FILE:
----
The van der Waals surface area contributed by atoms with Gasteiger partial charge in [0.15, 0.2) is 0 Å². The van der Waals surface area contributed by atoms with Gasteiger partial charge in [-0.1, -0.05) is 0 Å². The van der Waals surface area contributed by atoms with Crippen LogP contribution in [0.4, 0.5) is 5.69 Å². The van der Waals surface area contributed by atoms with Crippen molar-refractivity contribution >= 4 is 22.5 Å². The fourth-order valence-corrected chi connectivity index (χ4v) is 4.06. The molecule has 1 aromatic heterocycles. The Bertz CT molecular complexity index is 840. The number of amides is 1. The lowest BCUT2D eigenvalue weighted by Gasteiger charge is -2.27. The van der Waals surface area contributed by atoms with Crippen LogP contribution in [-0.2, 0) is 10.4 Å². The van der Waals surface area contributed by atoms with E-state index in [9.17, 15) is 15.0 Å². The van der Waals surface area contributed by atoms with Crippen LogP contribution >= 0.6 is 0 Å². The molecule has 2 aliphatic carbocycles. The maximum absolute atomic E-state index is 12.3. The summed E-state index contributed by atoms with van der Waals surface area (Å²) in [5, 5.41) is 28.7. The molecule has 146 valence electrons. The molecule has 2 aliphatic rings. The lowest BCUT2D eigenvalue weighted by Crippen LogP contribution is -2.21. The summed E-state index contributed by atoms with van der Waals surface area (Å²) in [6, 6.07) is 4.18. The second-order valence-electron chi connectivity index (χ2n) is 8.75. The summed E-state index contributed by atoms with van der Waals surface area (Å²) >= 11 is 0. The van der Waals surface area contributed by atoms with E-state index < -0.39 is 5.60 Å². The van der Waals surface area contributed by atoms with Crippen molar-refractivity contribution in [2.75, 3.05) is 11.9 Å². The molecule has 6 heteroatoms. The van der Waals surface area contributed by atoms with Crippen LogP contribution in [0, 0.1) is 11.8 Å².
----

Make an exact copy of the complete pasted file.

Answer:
The van der Waals surface area contributed by atoms with Gasteiger partial charge in [0.15, 0.2) is 0 Å². The van der Waals surface area contributed by atoms with Gasteiger partial charge in [-0.1, -0.05) is 0 Å². The van der Waals surface area contributed by atoms with Crippen LogP contribution in [0.4, 0.5) is 5.69 Å². The van der Waals surface area contributed by atoms with Crippen molar-refractivity contribution >= 4 is 22.5 Å². The fourth-order valence-corrected chi connectivity index (χ4v) is 4.06. The molecule has 1 aromatic heterocycles. The Bertz CT molecular complexity index is 840. The number of amides is 1. The lowest BCUT2D eigenvalue weighted by Gasteiger charge is -2.27. The van der Waals surface area contributed by atoms with Crippen LogP contribution in [-0.2, 0) is 10.4 Å². The van der Waals surface area contributed by atoms with E-state index in [9.17, 15) is 15.0 Å². The van der Waals surface area contributed by atoms with Crippen LogP contribution >= 0.6 is 0 Å². The molecule has 2 aliphatic carbocycles. The maximum absolute atomic E-state index is 12.3. The summed E-state index contributed by atoms with van der Waals surface area (Å²) in [5, 5.41) is 28.7. The molecule has 146 valence electrons. The molecule has 2 aliphatic rings. The lowest BCUT2D eigenvalue weighted by Crippen LogP contribution is -2.21. The summed E-state index contributed by atoms with van der Waals surface area (Å²) in [6, 6.07) is 4.18. The second-order valence-electron chi connectivity index (χ2n) is 8.75. The summed E-state index contributed by atoms with van der Waals surface area (Å²) >= 11 is 0. The van der Waals surface area contributed by atoms with E-state index < -0.39 is 5.60 Å². The van der Waals surface area contributed by atoms with Crippen molar-refractivity contribution in [2.75, 3.05) is 11.9 Å². The molecule has 6 heteroatoms. The van der Waals surface area contributed by atoms with Crippen LogP contribution in [0, 0.1) is 11.8 Å².